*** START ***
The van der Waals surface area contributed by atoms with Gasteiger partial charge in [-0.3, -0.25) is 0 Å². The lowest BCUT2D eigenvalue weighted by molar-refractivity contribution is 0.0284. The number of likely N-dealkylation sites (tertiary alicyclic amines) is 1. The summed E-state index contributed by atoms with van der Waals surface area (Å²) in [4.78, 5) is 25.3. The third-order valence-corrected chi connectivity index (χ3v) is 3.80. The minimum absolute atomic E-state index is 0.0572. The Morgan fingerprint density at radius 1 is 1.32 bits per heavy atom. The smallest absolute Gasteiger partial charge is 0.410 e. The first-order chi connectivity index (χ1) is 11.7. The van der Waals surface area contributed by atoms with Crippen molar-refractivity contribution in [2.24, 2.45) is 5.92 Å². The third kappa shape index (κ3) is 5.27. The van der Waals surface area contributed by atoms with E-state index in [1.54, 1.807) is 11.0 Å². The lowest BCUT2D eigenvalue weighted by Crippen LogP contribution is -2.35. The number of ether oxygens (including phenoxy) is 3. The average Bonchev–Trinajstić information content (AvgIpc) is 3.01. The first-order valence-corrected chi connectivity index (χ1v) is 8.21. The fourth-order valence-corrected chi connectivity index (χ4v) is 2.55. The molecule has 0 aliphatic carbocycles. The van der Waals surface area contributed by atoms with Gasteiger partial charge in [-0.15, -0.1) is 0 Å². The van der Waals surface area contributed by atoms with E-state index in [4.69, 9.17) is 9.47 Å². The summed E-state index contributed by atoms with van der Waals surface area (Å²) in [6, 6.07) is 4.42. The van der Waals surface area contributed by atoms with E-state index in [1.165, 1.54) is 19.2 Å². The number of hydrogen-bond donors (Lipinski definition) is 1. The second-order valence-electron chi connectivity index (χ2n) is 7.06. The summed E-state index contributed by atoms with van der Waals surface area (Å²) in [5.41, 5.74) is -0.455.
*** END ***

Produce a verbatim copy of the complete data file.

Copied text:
The van der Waals surface area contributed by atoms with Gasteiger partial charge in [-0.3, -0.25) is 0 Å². The lowest BCUT2D eigenvalue weighted by molar-refractivity contribution is 0.0284. The number of likely N-dealkylation sites (tertiary alicyclic amines) is 1. The summed E-state index contributed by atoms with van der Waals surface area (Å²) in [4.78, 5) is 25.3. The third-order valence-corrected chi connectivity index (χ3v) is 3.80. The minimum absolute atomic E-state index is 0.0572. The Morgan fingerprint density at radius 1 is 1.32 bits per heavy atom. The smallest absolute Gasteiger partial charge is 0.410 e. The first-order chi connectivity index (χ1) is 11.7. The van der Waals surface area contributed by atoms with Crippen molar-refractivity contribution in [2.24, 2.45) is 5.92 Å². The third kappa shape index (κ3) is 5.27. The van der Waals surface area contributed by atoms with E-state index in [1.54, 1.807) is 11.0 Å². The lowest BCUT2D eigenvalue weighted by Crippen LogP contribution is -2.35. The number of ether oxygens (including phenoxy) is 3. The average Bonchev–Trinajstić information content (AvgIpc) is 3.01. The first-order valence-corrected chi connectivity index (χ1v) is 8.21. The fourth-order valence-corrected chi connectivity index (χ4v) is 2.55. The molecule has 0 aliphatic carbocycles. The van der Waals surface area contributed by atoms with Gasteiger partial charge in [-0.15, -0.1) is 0 Å². The van der Waals surface area contributed by atoms with E-state index in [4.69, 9.17) is 9.47 Å². The summed E-state index contributed by atoms with van der Waals surface area (Å²) in [6, 6.07) is 4.42. The van der Waals surface area contributed by atoms with E-state index in [1.165, 1.54) is 19.2 Å². The number of hydrogen-bond donors (Lipinski definition) is 1. The second-order valence-electron chi connectivity index (χ2n) is 7.06. The summed E-state index contributed by atoms with van der Waals surface area (Å²) in [5.41, 5.74) is -0.455.